Category Archives: science

Hedy Lamarr, The Mortal Body, & The Art of Being Spaced-Out

A POST FROM JANUARY I NEVER POSTED:

Rough time on Monday morning. The plan was to do a LOT of clip shooting, as I haven’t done a single shoot this month. Instead, I have been doing a lot of planning, so that this can be the year when I change my life. Unfortunately, I see a huge conflict of interests. Changing my life involves much pro-activity, an extremely focused mindset, and lots of learning. Doing this, I inhabit a VERY different brain space than is required for shooting clips, an activity which is only successful if I’m not inhabiting any brain space At ALL.

As Hedy Lamarr once said, “It’s easy to look glamorous. Just stand still and look stupid.” The point of the clips is not to project, “I am having thoughts about coding and writing! I am having opinions on culture!” The point of clips is to project, “There’s not a thought in my head that doesn’t involve sitting here smoking this cigarette.”

Hedy Lamarr was what they called in her day “a smart cookie”. She knew how to walk the tight-wire of body vs mind, and she walked it extremely well.  She played the infamous Biblical femme fatale in Cecil B. DeMille‘s Samson and Delilah. the third-biggest grossing film of its time. Variety wrote, “Hedy Lamarr never has been more eye-filling and makes of Delilah a convincing minx.” You’d never imagine from that sentence that she was also responsible for the spread spectrum techniques that are today used in Bluetooth technology.  At the beginning of World War II, she and composer George Antheil developed a radio guidance system for Allied torpedoes which used frequency-hopping spread spectrum technology to thwart jamming by the Axis powers. Both Lamarr and Antheil were posthumously inducted into the National Inventors Hall of Fame in 2014.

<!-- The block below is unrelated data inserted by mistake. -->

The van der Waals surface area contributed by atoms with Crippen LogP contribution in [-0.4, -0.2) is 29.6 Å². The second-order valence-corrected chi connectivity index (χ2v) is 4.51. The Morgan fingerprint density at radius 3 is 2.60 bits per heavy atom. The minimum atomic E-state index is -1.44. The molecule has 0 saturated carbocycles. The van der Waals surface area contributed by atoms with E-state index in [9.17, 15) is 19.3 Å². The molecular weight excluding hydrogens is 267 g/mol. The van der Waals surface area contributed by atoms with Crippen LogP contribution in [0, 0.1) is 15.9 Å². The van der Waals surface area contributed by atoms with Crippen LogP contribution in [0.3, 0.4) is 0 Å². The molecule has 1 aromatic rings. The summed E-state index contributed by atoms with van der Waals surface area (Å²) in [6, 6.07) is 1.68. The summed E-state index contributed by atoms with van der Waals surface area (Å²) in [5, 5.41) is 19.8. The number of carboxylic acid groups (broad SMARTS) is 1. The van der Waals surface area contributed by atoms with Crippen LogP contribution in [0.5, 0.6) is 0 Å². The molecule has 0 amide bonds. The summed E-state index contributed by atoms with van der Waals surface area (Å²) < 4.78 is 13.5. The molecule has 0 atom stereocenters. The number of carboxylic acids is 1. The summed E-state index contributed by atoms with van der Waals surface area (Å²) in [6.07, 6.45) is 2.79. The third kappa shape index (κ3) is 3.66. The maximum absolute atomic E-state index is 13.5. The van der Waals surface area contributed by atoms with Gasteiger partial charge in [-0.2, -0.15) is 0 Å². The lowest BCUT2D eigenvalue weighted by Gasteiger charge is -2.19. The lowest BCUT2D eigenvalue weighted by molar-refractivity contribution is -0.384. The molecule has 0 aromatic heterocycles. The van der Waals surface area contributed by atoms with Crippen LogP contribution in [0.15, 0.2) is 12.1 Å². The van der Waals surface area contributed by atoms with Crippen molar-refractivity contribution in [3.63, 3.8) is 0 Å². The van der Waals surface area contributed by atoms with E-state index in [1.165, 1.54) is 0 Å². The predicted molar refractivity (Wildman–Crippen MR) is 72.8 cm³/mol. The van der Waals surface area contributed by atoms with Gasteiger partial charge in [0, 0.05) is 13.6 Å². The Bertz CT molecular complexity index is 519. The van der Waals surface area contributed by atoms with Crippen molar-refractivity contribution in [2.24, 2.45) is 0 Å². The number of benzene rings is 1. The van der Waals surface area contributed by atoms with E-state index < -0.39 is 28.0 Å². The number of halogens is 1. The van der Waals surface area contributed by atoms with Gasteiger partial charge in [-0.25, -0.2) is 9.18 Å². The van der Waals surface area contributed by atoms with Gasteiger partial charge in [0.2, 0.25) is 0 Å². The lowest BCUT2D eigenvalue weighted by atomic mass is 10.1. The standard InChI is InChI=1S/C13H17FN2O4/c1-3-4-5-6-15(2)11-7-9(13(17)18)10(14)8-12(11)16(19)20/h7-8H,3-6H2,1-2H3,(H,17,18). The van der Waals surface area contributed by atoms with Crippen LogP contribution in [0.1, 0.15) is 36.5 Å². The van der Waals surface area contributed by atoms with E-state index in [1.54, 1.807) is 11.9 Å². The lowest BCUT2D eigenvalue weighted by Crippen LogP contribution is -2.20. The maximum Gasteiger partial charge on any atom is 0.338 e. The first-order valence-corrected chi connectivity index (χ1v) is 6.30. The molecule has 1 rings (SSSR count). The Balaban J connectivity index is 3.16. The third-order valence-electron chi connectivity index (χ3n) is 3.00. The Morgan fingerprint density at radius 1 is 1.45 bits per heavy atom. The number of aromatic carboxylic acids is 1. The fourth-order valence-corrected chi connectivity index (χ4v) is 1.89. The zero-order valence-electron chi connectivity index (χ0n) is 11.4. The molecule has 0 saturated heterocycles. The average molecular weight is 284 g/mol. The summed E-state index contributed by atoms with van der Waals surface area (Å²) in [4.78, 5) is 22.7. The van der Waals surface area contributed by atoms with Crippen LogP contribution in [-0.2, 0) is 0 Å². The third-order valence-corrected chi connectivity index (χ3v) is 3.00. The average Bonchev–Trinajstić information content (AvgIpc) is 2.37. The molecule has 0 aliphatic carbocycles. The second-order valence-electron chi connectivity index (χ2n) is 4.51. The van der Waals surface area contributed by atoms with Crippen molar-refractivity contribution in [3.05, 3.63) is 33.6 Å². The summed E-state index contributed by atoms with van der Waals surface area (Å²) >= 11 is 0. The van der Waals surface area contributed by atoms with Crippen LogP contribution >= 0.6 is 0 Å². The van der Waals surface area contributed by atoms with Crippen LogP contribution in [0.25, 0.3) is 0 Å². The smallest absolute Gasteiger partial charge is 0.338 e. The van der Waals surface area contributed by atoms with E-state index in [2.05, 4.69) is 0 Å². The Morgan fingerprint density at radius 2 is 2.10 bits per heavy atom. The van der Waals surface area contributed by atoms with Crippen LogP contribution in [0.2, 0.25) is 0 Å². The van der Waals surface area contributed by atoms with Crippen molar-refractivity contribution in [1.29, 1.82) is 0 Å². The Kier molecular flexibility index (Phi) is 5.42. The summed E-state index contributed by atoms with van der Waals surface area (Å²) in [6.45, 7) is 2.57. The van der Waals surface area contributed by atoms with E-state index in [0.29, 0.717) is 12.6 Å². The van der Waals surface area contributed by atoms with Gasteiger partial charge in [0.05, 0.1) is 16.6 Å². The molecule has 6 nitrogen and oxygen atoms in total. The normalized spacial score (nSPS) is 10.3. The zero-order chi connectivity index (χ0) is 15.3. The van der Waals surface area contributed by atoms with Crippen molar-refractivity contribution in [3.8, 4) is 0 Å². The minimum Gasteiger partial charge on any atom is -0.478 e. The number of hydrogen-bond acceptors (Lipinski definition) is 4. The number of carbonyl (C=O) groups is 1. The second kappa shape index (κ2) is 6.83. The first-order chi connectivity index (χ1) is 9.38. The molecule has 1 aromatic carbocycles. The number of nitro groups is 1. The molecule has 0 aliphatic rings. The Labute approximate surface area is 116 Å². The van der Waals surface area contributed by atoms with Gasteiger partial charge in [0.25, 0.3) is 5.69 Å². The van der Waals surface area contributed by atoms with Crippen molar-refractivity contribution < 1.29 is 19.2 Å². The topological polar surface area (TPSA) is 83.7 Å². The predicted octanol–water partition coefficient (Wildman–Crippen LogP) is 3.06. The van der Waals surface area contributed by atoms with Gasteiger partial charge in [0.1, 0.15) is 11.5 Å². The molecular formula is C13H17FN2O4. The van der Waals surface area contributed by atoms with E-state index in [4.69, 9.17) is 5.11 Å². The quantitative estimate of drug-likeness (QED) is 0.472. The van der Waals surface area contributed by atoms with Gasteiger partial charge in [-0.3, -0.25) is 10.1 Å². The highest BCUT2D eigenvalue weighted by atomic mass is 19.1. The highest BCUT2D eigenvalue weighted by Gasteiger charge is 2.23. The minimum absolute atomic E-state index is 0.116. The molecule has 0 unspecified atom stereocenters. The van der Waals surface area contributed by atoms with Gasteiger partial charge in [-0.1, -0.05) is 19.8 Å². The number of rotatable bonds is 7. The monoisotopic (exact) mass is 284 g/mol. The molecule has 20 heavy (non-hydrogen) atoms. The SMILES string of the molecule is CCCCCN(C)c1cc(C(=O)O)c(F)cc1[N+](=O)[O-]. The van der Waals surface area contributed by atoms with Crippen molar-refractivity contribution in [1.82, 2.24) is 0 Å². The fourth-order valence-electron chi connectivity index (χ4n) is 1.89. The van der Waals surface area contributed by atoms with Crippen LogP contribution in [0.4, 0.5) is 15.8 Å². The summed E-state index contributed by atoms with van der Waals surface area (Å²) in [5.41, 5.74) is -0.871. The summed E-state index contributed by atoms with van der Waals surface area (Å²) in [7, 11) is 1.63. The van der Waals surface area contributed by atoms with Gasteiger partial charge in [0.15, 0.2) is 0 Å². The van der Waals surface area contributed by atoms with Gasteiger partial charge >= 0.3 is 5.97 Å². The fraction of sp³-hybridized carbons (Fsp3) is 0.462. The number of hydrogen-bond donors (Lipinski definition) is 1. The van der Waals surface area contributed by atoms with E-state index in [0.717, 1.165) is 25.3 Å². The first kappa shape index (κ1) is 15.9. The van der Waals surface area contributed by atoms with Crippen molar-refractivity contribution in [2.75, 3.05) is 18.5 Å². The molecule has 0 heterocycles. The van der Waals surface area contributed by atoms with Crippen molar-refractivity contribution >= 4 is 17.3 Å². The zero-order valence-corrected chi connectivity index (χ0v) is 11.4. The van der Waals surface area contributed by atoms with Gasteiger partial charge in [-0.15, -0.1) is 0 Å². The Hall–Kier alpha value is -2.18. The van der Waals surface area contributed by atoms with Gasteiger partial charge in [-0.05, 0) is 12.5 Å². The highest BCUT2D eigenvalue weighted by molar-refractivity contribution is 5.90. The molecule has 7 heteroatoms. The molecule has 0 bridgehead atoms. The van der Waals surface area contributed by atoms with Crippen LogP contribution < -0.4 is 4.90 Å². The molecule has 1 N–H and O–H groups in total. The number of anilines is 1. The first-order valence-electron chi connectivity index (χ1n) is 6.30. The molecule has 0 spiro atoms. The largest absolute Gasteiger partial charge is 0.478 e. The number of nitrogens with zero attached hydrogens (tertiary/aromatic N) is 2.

Sadly, I am no Hedy Lamarr. Walking that line is much more difficult for me. Part of it is the switching back and forth between opposing mindsets, yes. It’s not as simple as hemisphere jumping. Even though a hop over to the right brain takes the mind away from logic, analysis and static information, it’s isn’t necessarily the right place to hang out when shooting clips. There’s still lots of thought going on inside the right side, the content is just different. It’s the domain of Art and Music, creativity and flow, stimulated by new ideas and novel ideas and works, constantly turning things all about and extracting inspiration from that marrow. It’s pretty far away from sitting still and looking like you’ve not a care nor thought in the world.

Wait, Annie – isn’t shooting clips a creative thing to do? Couldn’t there be some use for this right brain specialty in what you’re doing? Sadly, no, I have not found that to be true. What I have to shoot is fairly specific, and does not leave much room for elaboration. Plus, all of my instincts are off-brand. No one watches my clips for my sense of humor, and they sure as hell don’t watch them for the production design (believe me, because the “set” I have to work with lost its novelty years ago, and there’s no funds to upgrade the situation). They watch my clips to watch me smoke. And I’m at the point where I cannot reinvent the wheel. It’s time for me to do something else, and it’s been that time for years now. Nonetheless, until I have a larger chunk of knowledge under my belt, until those new skills I’m learning are a legitimate part of my wheelhouse, I have to keep doing this. I’m at the point financially where I need one of those “poor barrels”. But I can’t afford a poor barrel. Now that my rent’s gone up, I can’t really even afford to keep eating.